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This chapter provides an overview of available noble gas data for solar system bodies apart from the Earth, Mars, and asteroids. Besides the Sun, the Moon, and the giant planets, we will also discuss data for the tenuous atmospheres of Mercury and the Moon, comets, interplanetary dust particles and elementary particles in the interplanetary medium and beyond. In addition, we summarize the scarce data base for the Venusian atmosphere. The extensive meteorite data from Mars and asteroidal sources are discussed in chapters in this volume by Ott (2002), Swindle (2002a,b) and Wieler (2002). Data from the Venusian and Martian atmospheres are discussed in more detail in chapters by Pepin and Porcelli (2002) and Swindle (2002b). Where appropriate, we will also present some data for other highly volatile elements such as H or N.
The solar system formed from a molecular cloud fragment—traditionally called the solar nebula—that was rather well mixed. Therefore, isotopic abundances in almost all available solar system materials are very similar to each other, and elemental abundances in primitive meteorites are also similar to the values in the Sun. The major exceptions to this rule are the noble gases. Because they are chemically inert and volatile, they are very strongly depleted in solid matter. As a consequence, numerous noble gas “components” can be recognized throughout the solar system which are not necessarily related to the composition of the bulk nebula. Still, one major question in cosmochemistry is to what extent planetary bodies contain reservoirs that reflect the noble gas composition in the nebula or the presolar cloud.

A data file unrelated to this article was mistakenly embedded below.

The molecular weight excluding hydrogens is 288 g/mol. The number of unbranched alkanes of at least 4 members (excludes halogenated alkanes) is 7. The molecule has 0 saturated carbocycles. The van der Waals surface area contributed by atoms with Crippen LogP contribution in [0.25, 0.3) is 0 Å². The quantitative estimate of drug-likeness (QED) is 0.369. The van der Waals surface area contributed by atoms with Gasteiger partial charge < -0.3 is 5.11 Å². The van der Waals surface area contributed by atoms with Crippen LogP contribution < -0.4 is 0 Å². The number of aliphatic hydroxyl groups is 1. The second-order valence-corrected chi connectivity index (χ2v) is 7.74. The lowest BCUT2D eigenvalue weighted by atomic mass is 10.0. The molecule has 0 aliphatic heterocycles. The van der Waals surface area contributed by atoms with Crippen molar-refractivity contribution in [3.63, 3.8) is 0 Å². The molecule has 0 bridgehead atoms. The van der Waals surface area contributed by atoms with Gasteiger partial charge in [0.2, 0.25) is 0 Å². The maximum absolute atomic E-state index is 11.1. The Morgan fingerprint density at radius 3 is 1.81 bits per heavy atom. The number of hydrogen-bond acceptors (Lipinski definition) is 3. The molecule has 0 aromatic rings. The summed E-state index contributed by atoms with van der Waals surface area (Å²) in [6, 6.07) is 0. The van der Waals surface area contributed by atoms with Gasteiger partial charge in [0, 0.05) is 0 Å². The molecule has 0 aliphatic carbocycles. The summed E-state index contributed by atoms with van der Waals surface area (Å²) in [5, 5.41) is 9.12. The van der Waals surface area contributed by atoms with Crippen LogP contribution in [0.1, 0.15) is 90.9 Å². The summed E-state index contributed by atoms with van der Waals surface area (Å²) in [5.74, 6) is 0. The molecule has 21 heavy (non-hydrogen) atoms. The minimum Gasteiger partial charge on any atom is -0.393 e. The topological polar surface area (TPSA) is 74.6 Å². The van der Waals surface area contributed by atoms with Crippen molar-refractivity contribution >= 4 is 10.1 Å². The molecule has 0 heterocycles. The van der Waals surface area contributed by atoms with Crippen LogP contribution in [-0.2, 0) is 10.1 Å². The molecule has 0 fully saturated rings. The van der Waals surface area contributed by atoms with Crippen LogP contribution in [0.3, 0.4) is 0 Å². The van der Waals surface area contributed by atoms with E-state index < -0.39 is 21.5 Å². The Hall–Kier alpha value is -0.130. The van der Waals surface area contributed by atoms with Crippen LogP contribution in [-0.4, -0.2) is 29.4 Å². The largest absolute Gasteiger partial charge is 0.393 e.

To discuss this, we first need a proxy for the nebula composition. The obvious choice is the bulk Sun, except for He, which has been produced in the Sun throughout its history. We will discuss the …